The assessment discriminated well between patients requiring voice therapy to change physiological parameters of voice usage and patients able to self-adjust voice usage, and provided an objective means of measuring outcomes.

Gordon MT et al., Predictive assessment of vocal efficiency (PAVE). A method for voice therapy outcome measurement. J Laryngol Otol, 1997 Feb, 111:2, 129-33.

Parkinson's Voice

Parkinson’s (1)

To investigate and document the efficacy of intensive voice therapy to improve functional communication in patients with idiopathic Parkinson disease.

Of the 22 patients, 13 patients received intensive therapy aimed at increasing vocal and respiratory effort (VR), whereas nine received intensive therapy aimed at increasing respiratory effort (R) only. Laryngostroboscopy was again performed.

Differences in laryngeal function in these patients observed with fiberoptic laryngoscopy and rigid telescopic laryngoscopy are discussed.

The VR therapy group showed improvements on laryngostroboscopic variables: less glottal incompetence and no significant change in supraglottal hyperfunction after therapy. The mean intensity increase in the VR therapy group was 12.5 dB.

No differences were observed in the R-only group (decrease of 1.9 dB).

Findings suggest that in patients with Parkinson disease, intensive therapy focusing on phonatory effort improves adduction of the vocal folds as assessed by laryngostroboscopy.

Smith, ME et al: Intensive voice treatment in Parkinson disease. J Voice 1995 Dec;9(4):453-9.

Parkinson (2)

Changes in voice and speech production in a patient with Parkinson disease were examined as he increased vocal intensity following 1 month of intensive voice treatment.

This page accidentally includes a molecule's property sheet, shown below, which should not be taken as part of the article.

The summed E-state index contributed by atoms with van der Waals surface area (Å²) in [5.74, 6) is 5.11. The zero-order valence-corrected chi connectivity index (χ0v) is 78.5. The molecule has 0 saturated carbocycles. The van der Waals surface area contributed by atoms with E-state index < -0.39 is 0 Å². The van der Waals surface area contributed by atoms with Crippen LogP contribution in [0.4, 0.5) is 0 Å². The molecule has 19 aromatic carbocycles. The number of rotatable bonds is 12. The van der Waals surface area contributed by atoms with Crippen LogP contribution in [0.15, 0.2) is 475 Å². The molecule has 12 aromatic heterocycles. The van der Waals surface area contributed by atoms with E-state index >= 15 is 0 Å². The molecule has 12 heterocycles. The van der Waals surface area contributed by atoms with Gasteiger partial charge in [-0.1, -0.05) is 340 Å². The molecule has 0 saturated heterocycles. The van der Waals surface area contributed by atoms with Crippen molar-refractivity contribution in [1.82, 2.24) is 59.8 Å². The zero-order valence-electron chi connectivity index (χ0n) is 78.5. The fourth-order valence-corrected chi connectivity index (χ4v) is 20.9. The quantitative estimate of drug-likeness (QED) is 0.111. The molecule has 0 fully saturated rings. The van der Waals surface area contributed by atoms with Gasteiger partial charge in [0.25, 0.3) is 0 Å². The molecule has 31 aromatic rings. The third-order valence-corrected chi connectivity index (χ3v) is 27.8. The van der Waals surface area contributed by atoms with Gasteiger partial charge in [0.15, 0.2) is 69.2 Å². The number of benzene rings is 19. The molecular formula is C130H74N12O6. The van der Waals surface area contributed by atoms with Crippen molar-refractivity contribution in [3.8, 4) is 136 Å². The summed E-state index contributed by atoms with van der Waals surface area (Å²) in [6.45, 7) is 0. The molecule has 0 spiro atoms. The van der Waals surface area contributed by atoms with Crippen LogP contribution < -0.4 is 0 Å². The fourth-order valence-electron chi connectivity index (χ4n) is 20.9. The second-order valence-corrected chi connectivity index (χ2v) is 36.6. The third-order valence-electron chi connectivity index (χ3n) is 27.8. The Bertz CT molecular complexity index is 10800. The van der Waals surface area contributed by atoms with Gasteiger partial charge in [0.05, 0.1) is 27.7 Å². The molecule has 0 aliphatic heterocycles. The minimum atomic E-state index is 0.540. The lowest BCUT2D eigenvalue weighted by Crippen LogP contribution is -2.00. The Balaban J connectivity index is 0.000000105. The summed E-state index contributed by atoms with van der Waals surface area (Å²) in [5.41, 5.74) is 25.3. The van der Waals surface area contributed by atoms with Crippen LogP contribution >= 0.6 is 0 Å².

Pre- to post-treatment increases were documented in sound pressure level in sustained phonation, syllable repetition, reading, and monologue. Corresponding improvements were measured in estimated subglottal pressure, maximum flow declination rate, laryngeal airway resistance, open quotient, EGGW-25, harmonic-spectral slope, and maximum vowel duration.

Measures of phonatory stability in sustained phonation and semitone standard deviation in reading and speaking showed changes accompanying increased vocal intensity. In addition, changes were measured in articulatory acoustic parameters (vowel and whole word duration, transition duration, extent and rate, and frication duration and rise time) in single-word productions.

Findings indicate that this patient increased his vocal intensity using phonatory mechanisms that have been associated with the nondisordered larynx. In addition, the increased vocal intensity led to changes in articulation that were not targeted in treatment.

Dromey, C et al: Phonatory and articulatory changes associated with increased vocal intensity in Parkinson disease. J Speech Hear Res. 1995 Aug;38(4):751-64.

Pediatric & Voice

Referrals are for: voice assessment (as part of the pre- or post-operative management of laryngeal disorders [e.g. cysts, webs, vocal fold palsies, laryngo-tracheal reconstruction]) and characterisation of voice abnormalities exist [e.g. mucopolysaccharidoses, functional dysphonias].